In some Florida divorces, both sides agree on the need to part ways and are able to amicably negotiate the issues. Other cases, however, are more contentious and the sides are unable or unwilling to negotiate and agree on various matters. With a contested dissolution, it is unlikely that the parties will be able to reach an agreement. Knowing how the court will oversee these concerns is key to a case.
Anyone in Florida who is contemplating a divorce or who is at the beginning stages of a divorce has probably heard the term, "equitable distribution," when it comes to the property division part of the case. The legalese-sounding term may seem straightforward enough, but, like many terms in the legal realm, there are nuances to how the term is interpreted. So, what should one know about the "equitable distribution" of assets in a divorce?
There are probably more people in Florida who have heard divorce horror stories than there are those who have heard of divorce cases that go smoothly. However, as long as the divorcing couple is able to focus on the issues that need to be addressed -- while keeping their emotions in check -- a divorce case does not need to be a knockdown, dragged out fight in court. But, when it comes to issues, like property division, many people get entrenched in their ideas.
The family home is often one of the most valuable assets a couple in Fort Myers has. In addition, it can also have a lot of sentimental value. Therefore, if a couple decide to divorce, what to do with the family home is a major part of the equitable distribution process. Couples have several options when it comes to the family home and divorce.
Building a business from the ground up with your spouse can be a highly satisfying endeavor. However, even if a married couple's business flourishes, their marriage may not, and they may decide it is best to divorce.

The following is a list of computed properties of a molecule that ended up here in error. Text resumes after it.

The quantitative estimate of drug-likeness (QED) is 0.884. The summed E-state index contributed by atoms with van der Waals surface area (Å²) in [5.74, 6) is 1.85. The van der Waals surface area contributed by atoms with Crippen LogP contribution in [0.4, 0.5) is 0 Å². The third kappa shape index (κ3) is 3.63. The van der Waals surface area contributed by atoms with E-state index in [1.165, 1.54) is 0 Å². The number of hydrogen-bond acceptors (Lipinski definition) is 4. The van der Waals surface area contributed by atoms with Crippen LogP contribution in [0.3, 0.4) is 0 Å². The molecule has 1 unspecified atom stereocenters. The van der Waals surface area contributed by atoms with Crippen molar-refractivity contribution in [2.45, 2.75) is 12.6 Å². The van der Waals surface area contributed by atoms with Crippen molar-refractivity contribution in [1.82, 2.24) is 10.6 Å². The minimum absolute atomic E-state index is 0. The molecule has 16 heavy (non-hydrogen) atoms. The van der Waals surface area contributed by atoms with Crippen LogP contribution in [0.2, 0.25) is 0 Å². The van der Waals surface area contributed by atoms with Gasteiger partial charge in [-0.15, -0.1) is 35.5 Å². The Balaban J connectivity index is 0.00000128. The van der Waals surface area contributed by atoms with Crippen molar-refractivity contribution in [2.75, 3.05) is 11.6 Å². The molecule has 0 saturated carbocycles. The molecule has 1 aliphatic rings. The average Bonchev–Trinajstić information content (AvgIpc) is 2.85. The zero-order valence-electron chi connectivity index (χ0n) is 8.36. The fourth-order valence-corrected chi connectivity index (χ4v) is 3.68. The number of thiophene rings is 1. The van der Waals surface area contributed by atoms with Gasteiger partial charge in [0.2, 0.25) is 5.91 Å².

Couples who are pursuing a divorce in Fort Myers may naturally have concerns about what possessions and finances they will have once their dissolution is finalized and they move forward into their newly-single lives. After all, many of their marital assets may have a great deal of financial or sentimental value, especially if a couple had been married a long time. It is important that the property division process is fair to both spouses, so they can walk away from the marriage on even footing.
Couples in Florida may spend years or even decades accumulating various assets, such as a house, automobiles, electronics, artwork and other valuable pieces of property. So, should the couple divorce, the issue of property division can be a sticking point for many spouses who believe they are entitled to certain assets. If a settlement cannot be reached regarding property division, the parties will turn to the court to issue a decision.
Last week we talked about some of the issues that come up when a divorcing couple needs to divide assets held in the form of artwork. This week we learned about a very affluent couple who is encountering this very issue in their divorce after nearly 60 years of marriage. What happened when they had to divide assets amounting to over half a billion dollars?
Bidding adieu to artwork can be one of the most devastating aspects of divorce for some couples. Some pieces you might have collected on your travels, while others you might have received as a gift for one of your anniversaries. These pieces are likely special to both you and your spouse, which can create an issue in the event of a divorce.